Construction Estimate 101 – How To Estimate Construction Costs
Learning how to do a construction estimate takes time, skill, and above all…. experience and practice.
If you’re looking to learn how to estimate construction costs, than this article will serve as a great introduction for you. Plus we’ll point you to Estimating 101 – a course published on Construct-Ed (online learning for Pros, by Pros) that will cover these basics, and more.
Successful Construction Estimate, (Hopefully!) Successful Project.
All successful projects start with a great estimate. A good estimate will reveal key information about a project before the construction company bids or sells a project. Once a project is awarded, the estimate becomes the budget for the project. And it becomes an important tool for the project manager.
The responsibility for developing project estimates is assigned to different positions within the company depending on how the construction company is designed.
Companies that operate on a pure bid model such as government contractors may have a team of professional estimators whose job it is to read plans. These estimators complete take-offs and develop bids for projects.
Other companies who are more sales oriented may assign the responsibility of estimating projects to members of their sales team. The sales person develops their estimate as a basis for their sales proposal. They present their proposals to their customers in an effort to sell them the job.
Whether your company employs a team of estimators or they require their sales team to estimate projects, it is critical that good estimates are developed. Without developing good estimates, the future of the company is in doubt.
There are critical steps in estimating. Miss any of these steps and the estimate and the project will be negatively impacted.
Critical Steps to a Construction Estimate:
*Keep in mind – exactly how you accomplish each of these steps will depend on your company’s estimating practice, the tools you use for estimates, the trade you’re in, and what you’re trying to accomplish with the estimate.
For example, maybe you do your take-offs and put the data into a custom excel spreadsheet that you use for estimates. Or, maybe you work for a company that uses special estimating software.
The point is, whatever each of these steps look like for you – all are crucial to having a successful estimate.
1. Complete a Good Take-off
What is a take-off? To put it simply, a take-off is the process of taking off all of the critical information about a project. You take-off the quantities that you need to count in order to develop a cost estimate. The key here is knowing the difference between the information that is critical to developing an estimate and the information that is not.
Completing a take-off is not a simple process. You need to be familiar with the types of quantities that the different materials or details are measured in. If you are developing a roofing estimate, you need to count quantities in square feet. If you are an excavator you are measuring in cubic yards.
Leverage your knowledge with your trade. The quantities that you are familiar with on project sites are typically the quantities that are measured for take-offs.
Take-offs are completed either by reviewing a set of plans or by visiting the site. If you are dealing in new construction you probably don’t have a site to visit. The exception to this might be if you are an excavating contractor. Visiting a site before you quote the work might help you understand the topography of the land the challenges that your team will face in completing the project. If you don’t have a site to visit you will need to rely on plans provided. Learn to read the plans and learn to ask good questions.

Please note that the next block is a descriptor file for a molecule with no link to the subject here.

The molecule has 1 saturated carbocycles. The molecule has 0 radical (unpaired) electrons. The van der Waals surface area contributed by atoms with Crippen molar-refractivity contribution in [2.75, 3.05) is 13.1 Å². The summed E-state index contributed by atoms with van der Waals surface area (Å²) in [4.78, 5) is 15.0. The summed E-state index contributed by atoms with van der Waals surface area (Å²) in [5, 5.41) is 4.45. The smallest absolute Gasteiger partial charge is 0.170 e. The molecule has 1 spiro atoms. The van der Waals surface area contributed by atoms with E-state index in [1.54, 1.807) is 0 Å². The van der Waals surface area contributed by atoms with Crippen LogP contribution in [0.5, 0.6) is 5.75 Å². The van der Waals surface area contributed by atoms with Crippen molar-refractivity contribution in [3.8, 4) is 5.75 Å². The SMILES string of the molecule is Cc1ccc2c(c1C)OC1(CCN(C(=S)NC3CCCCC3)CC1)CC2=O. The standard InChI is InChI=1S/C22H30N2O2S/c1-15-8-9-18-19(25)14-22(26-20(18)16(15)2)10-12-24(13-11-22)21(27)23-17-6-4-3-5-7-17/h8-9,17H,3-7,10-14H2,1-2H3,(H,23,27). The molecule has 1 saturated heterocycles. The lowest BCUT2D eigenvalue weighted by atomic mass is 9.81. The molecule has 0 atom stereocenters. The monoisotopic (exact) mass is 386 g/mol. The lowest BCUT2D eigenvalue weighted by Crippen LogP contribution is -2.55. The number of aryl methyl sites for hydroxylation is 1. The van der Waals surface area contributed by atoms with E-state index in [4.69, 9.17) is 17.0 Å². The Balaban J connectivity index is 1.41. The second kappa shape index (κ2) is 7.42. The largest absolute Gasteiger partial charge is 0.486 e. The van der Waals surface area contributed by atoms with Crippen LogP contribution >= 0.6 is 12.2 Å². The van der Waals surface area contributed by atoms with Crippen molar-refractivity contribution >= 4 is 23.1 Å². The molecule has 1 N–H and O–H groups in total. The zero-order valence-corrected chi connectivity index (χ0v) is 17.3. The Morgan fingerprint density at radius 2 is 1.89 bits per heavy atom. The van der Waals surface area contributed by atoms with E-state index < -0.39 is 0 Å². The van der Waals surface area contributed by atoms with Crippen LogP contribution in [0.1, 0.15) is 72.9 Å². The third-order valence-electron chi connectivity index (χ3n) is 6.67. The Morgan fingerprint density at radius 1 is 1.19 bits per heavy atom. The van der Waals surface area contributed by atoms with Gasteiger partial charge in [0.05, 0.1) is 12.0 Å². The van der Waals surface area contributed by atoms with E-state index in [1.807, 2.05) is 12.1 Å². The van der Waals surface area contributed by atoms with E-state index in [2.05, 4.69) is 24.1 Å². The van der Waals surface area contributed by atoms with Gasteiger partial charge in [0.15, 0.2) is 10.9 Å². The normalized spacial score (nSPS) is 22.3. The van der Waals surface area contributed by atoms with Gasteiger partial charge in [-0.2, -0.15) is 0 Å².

If you are dealing with a building renovation or a replacement of a building component a site visit is mandatory. Attempting to estimate a project without visiting the site is difficult if not impossible. There are many tools out there that can help gather key information using satellite imagery. But without being on site there is no way to confirm that the information that you have is the most current.
2. Conduct Due Diligence
What is due diligence? It is defined as the reasonable steps taken by a person in order to satisfy a legal requirement, especially in buying or selling something. In the case of a construction project on an existing building, you are selling something.
Due diligence is the process of asking good questions and looking for good answers. Good estimators ask great questions. They look for answers to their questions. Professional estimators realize that without the answers to their most pressing questions that their estimates will be at best educated guesses.
So how do you complete your due diligence before finalizing your construction estimate? Here are a few tips:
Visit your project sites. Don’t fall into the temptation of allowing technology to do all of your work as an estimator. Technology is a tool just. But it requires interaction with its user to maximize its effectiveness. A hammer is just a lump of steel until it is swung by the person using it. Use technology to enhance your estimating process, not replace you as the estimator.
Ask questions of your site. Look at the project and ask yourself where the greatest challenges are going to come from. Every site has its challenges. There is always a source of heartburn with each project. The key is to identify those challenges during the estimating process and guard your company against those areas of risk.
Listen to your customer. A hallmark of a great salesperson is their ability to listen to their customers. Great estimators share this characteristic. Learn to listen well to your customers. Ask good questions and then listen to the reply. Allow the homeowner or the building manager to share their insights.
3. Worst Case Scenario vs. Most Likely vs. Best Case Scenario
A key to estimating is what is known as estimator’s intuition. Intuition is defined as the ability to understand something immediately without the need for conscious reasoning. In estimating, intuition is a combination of applying knowledge with experience to the characteristics of a potential project. Ignore intuition and you place your company at risk.